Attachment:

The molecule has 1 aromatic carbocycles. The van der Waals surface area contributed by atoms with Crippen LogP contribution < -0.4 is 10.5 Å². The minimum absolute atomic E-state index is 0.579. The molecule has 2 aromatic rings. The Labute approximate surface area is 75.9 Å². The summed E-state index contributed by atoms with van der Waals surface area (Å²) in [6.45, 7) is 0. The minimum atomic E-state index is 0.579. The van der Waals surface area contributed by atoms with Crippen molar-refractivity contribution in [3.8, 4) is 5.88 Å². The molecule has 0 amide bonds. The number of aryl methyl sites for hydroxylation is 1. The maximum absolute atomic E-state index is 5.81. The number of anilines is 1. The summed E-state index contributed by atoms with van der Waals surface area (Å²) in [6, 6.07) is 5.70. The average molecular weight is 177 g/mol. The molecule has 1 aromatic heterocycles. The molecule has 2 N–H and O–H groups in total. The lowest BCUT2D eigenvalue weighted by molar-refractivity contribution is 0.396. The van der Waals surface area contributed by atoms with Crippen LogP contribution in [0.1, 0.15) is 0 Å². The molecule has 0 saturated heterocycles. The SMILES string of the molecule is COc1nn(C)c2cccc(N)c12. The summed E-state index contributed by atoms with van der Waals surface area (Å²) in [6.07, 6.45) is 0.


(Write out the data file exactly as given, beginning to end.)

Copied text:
The molecule has 1 aromatic carbocycles. The van der Waals surface area contributed by atoms with Crippen LogP contribution < -0.4 is 10.5 Å². The minimum absolute atomic E-state index is 0.579. The molecule has 2 aromatic rings. The Labute approximate surface area is 75.9 Å². The summed E-state index contributed by atoms with van der Waals surface area (Å²) in [6.45, 7) is 0. The minimum atomic E-state index is 0.579. The van der Waals surface area contributed by atoms with Crippen molar-refractivity contribution in [3.8, 4) is 5.88 Å². The molecule has 0 amide bonds. The number of aryl methyl sites for hydroxylation is 1. The maximum absolute atomic E-state index is 5.81. The number of anilines is 1. The summed E-state index contributed by atoms with van der Waals surface area (Å²) in [6, 6.07) is 5.70. The average molecular weight is 177 g/mol. The molecule has 1 aromatic heterocycles. The molecule has 2 N–H and O–H groups in total. The lowest BCUT2D eigenvalue weighted by molar-refractivity contribution is 0.396. The van der Waals surface area contributed by atoms with Crippen LogP contribution in [0.1, 0.15) is 0 Å². The molecule has 0 saturated heterocycles. The SMILES string of the molecule is COc1nn(C)c2cccc(N)c12. The summed E-state index contributed by atoms with van der Waals surface area (Å²) in [6.07, 6.45) is 0.